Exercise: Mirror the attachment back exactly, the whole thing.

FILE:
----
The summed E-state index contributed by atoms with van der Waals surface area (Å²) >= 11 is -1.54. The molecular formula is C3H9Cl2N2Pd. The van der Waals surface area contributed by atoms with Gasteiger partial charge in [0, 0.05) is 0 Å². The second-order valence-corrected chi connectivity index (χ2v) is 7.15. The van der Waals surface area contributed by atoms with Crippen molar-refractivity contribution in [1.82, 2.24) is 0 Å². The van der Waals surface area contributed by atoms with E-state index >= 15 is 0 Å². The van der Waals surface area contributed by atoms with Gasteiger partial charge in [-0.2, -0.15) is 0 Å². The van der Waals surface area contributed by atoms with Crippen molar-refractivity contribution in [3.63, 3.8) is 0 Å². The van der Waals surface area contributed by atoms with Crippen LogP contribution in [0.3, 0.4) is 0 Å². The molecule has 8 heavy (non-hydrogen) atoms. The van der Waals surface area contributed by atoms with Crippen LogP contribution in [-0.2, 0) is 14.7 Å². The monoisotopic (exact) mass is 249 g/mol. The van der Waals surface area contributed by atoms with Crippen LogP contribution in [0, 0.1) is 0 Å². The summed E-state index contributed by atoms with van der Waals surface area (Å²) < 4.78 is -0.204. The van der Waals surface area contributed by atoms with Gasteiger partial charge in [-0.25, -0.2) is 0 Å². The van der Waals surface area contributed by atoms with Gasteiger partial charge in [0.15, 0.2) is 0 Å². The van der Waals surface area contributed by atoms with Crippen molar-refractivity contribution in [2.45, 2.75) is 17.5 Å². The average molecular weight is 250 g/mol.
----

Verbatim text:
The summed E-state index contributed by atoms with van der Waals surface area (Å²) >= 11 is -1.54. The molecular formula is C3H9Cl2N2Pd. The van der Waals surface area contributed by atoms with Gasteiger partial charge in [0, 0.05) is 0 Å². The second-order valence-corrected chi connectivity index (χ2v) is 7.15. The van der Waals surface area contributed by atoms with Crippen molar-refractivity contribution in [1.82, 2.24) is 0 Å². The van der Waals surface area contributed by atoms with E-state index >= 15 is 0 Å². The van der Waals surface area contributed by atoms with Gasteiger partial charge in [-0.2, -0.15) is 0 Å². The van der Waals surface area contributed by atoms with Crippen molar-refractivity contribution in [3.63, 3.8) is 0 Å². The van der Waals surface area contributed by atoms with Crippen LogP contribution in [0.3, 0.4) is 0 Å². The molecule has 8 heavy (non-hydrogen) atoms. The van der Waals surface area contributed by atoms with Crippen LogP contribution in [-0.2, 0) is 14.7 Å². The monoisotopic (exact) mass is 249 g/mol. The van der Waals surface area contributed by atoms with Crippen LogP contribution in [0, 0.1) is 0 Å². The summed E-state index contributed by atoms with van der Waals surface area (Å²) < 4.78 is -0.204. The van der Waals surface area contributed by atoms with Gasteiger partial charge in [-0.25, -0.2) is 0 Å². The van der Waals surface area contributed by atoms with Gasteiger partial charge in [0.15, 0.2) is 0 Å². The van der Waals surface area contributed by atoms with Crippen molar-refractivity contribution in [2.45, 2.75) is 17.5 Å². The average molecular weight is 250 g/mol.